My youngest son texted some photos to me late this afternoon from his hunting trip in The Okanagon in northeastern Washington state, and I felt relief ripple through through me, felt a pent-up breath release. A week without any communication from him + back-country camping + rifles does not a settled-and-content-mom-make.
I came home from a full (and extremely) busy day at work to the necessity of moving a load of plants to a safe place, as the construction of my new deck supports begins sometime this week, whenever the rains stop. (The deck which is literally ripping my house in two, three, four....) It was less than pretty outside — nearly dark and an onslaught of precipitation. And despite a weekend of intense rain, the soil proved dry and impenetrable only about an inch down. Nonetheless, I went at it (with the help of my oldest son) and it took less than 30 minutes to relocate a section of my garden to a sheltered spot, beneath the quince.
Back inside I shed my gritty outer layers and began chopping kale and apples, checked the yams roasting in the oven (whose fragrance, enhanced with brown sugar and cinnamon, was piped outside via the kitchen fan), and finally sat down to dinner with my two best people: my sons.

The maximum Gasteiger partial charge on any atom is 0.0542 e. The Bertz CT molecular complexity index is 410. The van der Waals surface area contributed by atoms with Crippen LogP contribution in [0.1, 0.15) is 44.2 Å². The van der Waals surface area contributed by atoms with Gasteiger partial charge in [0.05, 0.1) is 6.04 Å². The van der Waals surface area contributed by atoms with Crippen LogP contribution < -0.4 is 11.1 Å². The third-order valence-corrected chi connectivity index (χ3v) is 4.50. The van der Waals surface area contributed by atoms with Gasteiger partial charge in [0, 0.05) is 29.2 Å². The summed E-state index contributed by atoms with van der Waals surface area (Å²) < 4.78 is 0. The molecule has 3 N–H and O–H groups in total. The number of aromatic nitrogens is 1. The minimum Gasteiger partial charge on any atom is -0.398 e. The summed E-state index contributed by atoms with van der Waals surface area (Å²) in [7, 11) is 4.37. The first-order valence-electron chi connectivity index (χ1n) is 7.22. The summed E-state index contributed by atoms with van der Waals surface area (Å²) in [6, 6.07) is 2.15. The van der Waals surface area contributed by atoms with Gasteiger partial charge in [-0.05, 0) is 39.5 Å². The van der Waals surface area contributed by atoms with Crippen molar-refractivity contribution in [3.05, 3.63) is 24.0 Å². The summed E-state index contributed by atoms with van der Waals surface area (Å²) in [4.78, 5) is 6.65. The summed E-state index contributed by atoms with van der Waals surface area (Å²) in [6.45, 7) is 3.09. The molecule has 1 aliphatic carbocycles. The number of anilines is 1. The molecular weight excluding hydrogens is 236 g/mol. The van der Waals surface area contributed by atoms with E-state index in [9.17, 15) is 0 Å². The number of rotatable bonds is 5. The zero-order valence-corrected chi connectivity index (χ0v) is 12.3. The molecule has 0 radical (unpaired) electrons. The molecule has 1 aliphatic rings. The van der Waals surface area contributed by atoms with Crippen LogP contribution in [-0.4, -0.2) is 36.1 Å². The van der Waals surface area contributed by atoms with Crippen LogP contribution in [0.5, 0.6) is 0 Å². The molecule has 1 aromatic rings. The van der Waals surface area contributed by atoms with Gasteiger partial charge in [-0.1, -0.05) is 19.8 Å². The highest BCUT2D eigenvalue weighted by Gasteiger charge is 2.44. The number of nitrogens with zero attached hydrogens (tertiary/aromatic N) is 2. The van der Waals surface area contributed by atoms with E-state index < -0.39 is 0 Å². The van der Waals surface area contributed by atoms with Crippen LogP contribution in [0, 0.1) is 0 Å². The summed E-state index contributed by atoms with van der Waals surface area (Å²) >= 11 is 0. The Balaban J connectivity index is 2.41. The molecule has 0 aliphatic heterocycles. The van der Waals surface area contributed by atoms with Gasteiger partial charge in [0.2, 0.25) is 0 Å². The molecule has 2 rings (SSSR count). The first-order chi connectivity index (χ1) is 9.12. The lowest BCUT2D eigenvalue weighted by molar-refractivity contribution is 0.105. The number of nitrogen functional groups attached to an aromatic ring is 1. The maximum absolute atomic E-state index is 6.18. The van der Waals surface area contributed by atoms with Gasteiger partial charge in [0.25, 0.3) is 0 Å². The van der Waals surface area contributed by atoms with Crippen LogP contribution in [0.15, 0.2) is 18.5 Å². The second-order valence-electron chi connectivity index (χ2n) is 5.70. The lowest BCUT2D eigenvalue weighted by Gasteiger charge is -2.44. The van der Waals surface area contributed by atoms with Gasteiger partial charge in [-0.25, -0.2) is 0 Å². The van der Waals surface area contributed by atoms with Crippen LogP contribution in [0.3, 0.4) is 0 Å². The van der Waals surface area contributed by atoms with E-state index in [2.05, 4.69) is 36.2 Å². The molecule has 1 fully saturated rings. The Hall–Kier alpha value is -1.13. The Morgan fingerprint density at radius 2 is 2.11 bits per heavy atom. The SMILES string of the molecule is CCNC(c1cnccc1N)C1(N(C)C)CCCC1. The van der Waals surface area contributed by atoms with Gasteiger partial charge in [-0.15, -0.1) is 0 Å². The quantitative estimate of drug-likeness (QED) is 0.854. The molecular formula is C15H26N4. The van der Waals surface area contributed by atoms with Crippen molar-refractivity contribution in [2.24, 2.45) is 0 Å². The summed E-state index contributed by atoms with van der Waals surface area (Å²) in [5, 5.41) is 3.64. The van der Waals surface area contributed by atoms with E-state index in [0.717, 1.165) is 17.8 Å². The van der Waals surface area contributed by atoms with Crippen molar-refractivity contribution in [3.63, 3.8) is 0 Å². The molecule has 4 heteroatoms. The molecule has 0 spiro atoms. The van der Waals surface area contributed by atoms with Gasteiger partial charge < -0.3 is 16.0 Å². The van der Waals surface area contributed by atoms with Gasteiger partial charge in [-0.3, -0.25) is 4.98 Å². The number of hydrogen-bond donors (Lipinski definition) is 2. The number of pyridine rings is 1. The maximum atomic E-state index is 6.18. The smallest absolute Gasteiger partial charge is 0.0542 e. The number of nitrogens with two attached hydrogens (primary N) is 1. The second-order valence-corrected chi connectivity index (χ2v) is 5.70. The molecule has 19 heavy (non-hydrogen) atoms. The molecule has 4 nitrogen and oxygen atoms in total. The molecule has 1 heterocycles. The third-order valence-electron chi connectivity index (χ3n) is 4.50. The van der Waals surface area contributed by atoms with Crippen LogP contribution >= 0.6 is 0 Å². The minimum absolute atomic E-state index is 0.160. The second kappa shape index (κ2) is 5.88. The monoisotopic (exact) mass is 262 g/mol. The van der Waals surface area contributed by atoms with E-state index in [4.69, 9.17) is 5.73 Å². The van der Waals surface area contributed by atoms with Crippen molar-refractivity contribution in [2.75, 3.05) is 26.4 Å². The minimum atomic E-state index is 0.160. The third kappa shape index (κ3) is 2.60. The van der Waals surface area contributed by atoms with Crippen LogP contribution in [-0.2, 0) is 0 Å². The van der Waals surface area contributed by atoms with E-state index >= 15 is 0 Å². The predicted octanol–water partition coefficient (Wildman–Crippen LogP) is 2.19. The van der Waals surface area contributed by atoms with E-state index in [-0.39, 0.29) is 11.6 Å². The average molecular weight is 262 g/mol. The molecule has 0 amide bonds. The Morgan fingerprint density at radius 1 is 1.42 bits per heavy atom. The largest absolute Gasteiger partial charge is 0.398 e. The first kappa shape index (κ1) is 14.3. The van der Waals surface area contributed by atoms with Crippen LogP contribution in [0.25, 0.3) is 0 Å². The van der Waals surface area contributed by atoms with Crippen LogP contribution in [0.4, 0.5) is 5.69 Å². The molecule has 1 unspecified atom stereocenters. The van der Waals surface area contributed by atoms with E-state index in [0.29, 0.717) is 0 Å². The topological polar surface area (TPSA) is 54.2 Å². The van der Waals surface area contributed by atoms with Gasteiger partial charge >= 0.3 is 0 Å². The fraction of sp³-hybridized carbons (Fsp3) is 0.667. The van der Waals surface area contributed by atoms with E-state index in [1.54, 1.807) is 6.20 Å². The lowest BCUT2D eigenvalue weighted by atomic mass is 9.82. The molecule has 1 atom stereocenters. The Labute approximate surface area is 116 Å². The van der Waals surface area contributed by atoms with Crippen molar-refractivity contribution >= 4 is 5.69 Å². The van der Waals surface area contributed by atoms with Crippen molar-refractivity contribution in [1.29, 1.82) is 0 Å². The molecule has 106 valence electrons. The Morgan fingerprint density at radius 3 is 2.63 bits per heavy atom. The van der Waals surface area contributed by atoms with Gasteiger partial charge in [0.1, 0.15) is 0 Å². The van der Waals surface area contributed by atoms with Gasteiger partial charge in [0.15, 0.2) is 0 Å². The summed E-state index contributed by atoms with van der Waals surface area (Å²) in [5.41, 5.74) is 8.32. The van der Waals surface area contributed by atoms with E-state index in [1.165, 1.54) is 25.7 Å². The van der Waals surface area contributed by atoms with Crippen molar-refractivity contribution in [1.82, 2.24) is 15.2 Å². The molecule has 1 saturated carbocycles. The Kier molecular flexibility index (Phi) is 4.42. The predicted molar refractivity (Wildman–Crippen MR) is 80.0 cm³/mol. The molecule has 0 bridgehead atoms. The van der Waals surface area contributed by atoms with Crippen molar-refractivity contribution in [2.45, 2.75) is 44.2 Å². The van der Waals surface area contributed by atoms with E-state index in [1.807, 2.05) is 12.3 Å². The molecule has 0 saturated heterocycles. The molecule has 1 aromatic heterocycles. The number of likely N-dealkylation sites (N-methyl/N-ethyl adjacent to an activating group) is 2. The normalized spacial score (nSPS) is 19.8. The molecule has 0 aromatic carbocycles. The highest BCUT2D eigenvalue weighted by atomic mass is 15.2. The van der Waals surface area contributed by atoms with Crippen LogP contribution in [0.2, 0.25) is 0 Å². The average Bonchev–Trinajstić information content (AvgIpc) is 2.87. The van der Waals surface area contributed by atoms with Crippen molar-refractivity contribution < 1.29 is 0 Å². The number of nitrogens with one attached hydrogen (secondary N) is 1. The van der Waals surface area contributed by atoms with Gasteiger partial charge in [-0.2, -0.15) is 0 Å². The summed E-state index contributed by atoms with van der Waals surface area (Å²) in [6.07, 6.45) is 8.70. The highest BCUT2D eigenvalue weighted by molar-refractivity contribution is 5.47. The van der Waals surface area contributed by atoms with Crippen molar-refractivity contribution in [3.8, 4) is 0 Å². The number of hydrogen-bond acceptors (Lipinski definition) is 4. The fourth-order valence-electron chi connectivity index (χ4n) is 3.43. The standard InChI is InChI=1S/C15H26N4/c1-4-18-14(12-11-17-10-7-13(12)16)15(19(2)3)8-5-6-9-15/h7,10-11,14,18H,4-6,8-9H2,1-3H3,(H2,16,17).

We've always been a boisterous trio — at once argumentative and jovial — and after several weeks of pondering unbloggable issues from the past, this was just what I needed, just the balm my agitated self required/desired.
I commented on Nelson's nearly manic consumption of pulled pork, and he said, "Well, there's something to the notion that food made with love tastes better."
Reilly groaned and rolled his eyes.
"I can't believe you actually said that, Nelson!"
Meanwhile, I was aglow in the compliment, and mentioned that there are few things more gratifying for a mother than feeding one's children.
And for Nelson, whose conversation is nearly 100% science-based, this was indeed his supreme compliment to a mother, who, well, loves nothing more than to feed her sons.
I can't even begin to recall the paths our conversation followed, but it was impassioned and spirited, and veered from politics to the science of sleep to the history of religions (as well as the etymology of the word religion) to venison to the question of whether or not one could purchase a hill on Amazon, and, if so, would it qualify for free shipping? And what if I wanted to buy an organic hill? (Nelson said he wanted a free-range hill.)
Disintegration lead to collapse by laughter, and we knew the evening had reached its denouement when we began to argue whether or not goats liked to hang out on the tops of dog houses. What better than You Tube to settle this?
Here's my answer (the first hit, incidentally, when I typed "goats on dog house"):
It doesn't get much better than this.